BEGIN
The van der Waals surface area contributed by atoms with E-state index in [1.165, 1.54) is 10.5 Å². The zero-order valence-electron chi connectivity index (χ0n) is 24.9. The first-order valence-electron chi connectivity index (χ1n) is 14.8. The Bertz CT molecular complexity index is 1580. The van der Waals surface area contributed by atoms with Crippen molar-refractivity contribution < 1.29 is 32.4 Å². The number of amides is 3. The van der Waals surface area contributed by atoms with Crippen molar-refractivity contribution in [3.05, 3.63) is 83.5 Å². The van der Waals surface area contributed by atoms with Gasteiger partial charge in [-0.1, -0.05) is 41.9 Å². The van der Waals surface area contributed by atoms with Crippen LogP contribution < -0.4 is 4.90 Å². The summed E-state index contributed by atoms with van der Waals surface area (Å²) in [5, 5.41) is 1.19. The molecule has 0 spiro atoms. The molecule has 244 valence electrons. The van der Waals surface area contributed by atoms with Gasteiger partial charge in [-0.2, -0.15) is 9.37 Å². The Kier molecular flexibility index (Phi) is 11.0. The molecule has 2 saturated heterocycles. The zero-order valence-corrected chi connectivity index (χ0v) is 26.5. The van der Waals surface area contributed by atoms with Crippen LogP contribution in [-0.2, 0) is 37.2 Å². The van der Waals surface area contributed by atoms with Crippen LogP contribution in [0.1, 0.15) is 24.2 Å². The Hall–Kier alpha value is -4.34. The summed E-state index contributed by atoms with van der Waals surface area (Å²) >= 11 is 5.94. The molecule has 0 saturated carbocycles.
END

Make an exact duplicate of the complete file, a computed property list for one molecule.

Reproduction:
The van der Waals surface area contributed by atoms with E-state index in [1.165, 1.54) is 10.5 Å². The zero-order valence-electron chi connectivity index (χ0n) is 24.9. The first-order valence-electron chi connectivity index (χ1n) is 14.8. The Bertz CT molecular complexity index is 1580. The van der Waals surface area contributed by atoms with Crippen molar-refractivity contribution < 1.29 is 32.4 Å². The number of amides is 3. The van der Waals surface area contributed by atoms with Crippen molar-refractivity contribution in [3.05, 3.63) is 83.5 Å². The van der Waals surface area contributed by atoms with Gasteiger partial charge in [-0.1, -0.05) is 41.9 Å². The van der Waals surface area contributed by atoms with Crippen LogP contribution < -0.4 is 4.90 Å². The summed E-state index contributed by atoms with van der Waals surface area (Å²) in [5, 5.41) is 1.19. The molecule has 0 spiro atoms. The molecule has 244 valence electrons. The van der Waals surface area contributed by atoms with Gasteiger partial charge in [-0.2, -0.15) is 9.37 Å². The Kier molecular flexibility index (Phi) is 11.0. The molecule has 2 saturated heterocycles. The zero-order valence-corrected chi connectivity index (χ0v) is 26.5. The van der Waals surface area contributed by atoms with Crippen LogP contribution in [-0.2, 0) is 37.2 Å². The van der Waals surface area contributed by atoms with Crippen LogP contribution in [0.1, 0.15) is 24.2 Å². The Hall–Kier alpha value is -4.34. The summed E-state index contributed by atoms with van der Waals surface area (Å²) >= 11 is 5.94. The molecule has 0 saturated carbocycles.